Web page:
25 years after Manitoba’s report on root-causes of crime, native incarceration rates have skyrocketed

Twenty-five years after the “Report of the Aboriginal Justice Inquiry of Manitoba” enumerated its root causes of crime in Indigenous communities – poverty, lack of education, unemployment, poor health – it has been recently reported that while these causes have undergone no change, marginal change, or moderate degrees of change for the better, incarceration rates have skyrocketed in the opposite direction.

Onkwehon:we unemployment has barely improved over the quarter century, as did measures of Onkwehon:we health, showing double the premature death rates over Canadians, twice the infant mortality rate, and far higher rates of diabetes, obesity, tuberculosis, heart disease and other ailments.

There has been no change in the housing situation, as a quarter of all on-reserve units need major repairs and two-thirds remain overcrowded. Poverty statistics continue to show a poverty level of 30 percent below the Canadian average. More recent reports from the Canadian Center for Policy Alternatives shows that over half of all Onkwehon:we children live in poverty, a number that climbs beyond 60% in Saskatchewan and Manitoba.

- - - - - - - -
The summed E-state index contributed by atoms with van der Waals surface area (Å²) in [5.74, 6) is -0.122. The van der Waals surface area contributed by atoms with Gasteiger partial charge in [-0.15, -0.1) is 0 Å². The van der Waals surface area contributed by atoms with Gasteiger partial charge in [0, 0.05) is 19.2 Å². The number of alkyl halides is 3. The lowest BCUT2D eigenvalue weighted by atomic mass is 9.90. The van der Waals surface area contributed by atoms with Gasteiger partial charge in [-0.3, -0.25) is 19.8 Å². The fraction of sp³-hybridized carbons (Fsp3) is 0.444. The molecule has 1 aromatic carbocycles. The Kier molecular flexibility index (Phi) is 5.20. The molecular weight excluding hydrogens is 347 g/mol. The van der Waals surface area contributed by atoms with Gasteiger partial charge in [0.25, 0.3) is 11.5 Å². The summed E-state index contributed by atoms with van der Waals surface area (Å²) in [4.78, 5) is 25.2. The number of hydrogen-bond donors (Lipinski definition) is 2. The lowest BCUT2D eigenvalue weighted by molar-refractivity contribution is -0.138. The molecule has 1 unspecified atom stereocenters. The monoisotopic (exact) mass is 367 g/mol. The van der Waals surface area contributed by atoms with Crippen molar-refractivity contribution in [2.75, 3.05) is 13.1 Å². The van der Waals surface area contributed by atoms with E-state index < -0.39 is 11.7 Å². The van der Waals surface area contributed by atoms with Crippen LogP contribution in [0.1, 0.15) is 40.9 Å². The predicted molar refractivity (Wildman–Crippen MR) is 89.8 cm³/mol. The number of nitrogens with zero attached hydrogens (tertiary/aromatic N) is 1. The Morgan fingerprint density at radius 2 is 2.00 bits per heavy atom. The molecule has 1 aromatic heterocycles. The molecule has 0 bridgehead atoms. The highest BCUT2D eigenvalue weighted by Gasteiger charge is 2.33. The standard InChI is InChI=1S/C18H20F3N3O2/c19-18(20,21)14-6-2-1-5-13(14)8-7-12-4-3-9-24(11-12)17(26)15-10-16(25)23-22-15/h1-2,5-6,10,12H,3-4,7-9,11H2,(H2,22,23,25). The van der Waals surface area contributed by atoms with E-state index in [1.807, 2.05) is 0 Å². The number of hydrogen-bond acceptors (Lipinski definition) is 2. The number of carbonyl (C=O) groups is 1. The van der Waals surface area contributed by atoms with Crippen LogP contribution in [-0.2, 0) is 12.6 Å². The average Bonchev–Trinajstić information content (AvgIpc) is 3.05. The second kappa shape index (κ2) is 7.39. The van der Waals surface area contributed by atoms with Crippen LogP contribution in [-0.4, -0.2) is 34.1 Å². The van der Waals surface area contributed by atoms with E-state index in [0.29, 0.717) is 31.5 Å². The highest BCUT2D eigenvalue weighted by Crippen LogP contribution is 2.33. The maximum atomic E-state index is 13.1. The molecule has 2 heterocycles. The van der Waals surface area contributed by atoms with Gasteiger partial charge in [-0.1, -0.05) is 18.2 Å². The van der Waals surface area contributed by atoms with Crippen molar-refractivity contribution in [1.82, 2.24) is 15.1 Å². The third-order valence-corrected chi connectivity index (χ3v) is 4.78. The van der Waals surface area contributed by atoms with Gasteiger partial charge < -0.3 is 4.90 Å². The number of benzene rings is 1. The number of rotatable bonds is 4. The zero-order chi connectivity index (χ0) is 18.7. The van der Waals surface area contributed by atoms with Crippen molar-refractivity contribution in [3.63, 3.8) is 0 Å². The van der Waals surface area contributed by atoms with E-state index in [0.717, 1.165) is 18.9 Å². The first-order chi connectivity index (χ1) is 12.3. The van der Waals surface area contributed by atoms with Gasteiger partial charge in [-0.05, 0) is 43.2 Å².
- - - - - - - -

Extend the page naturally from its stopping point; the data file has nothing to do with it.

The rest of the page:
The only factor to have changed considerably compared to the study 25 years ago is the incarceration rate of Onkwehon:we. The Aboriginal Justice Inquiry condemned the over-incarceration of Onkwehon:we, at a time when 40% of Manitoba’s prison population were native. As of 2011, that number had risen to 70%, even though Onkwehon:we in Manitoba make up only 13% of the population.

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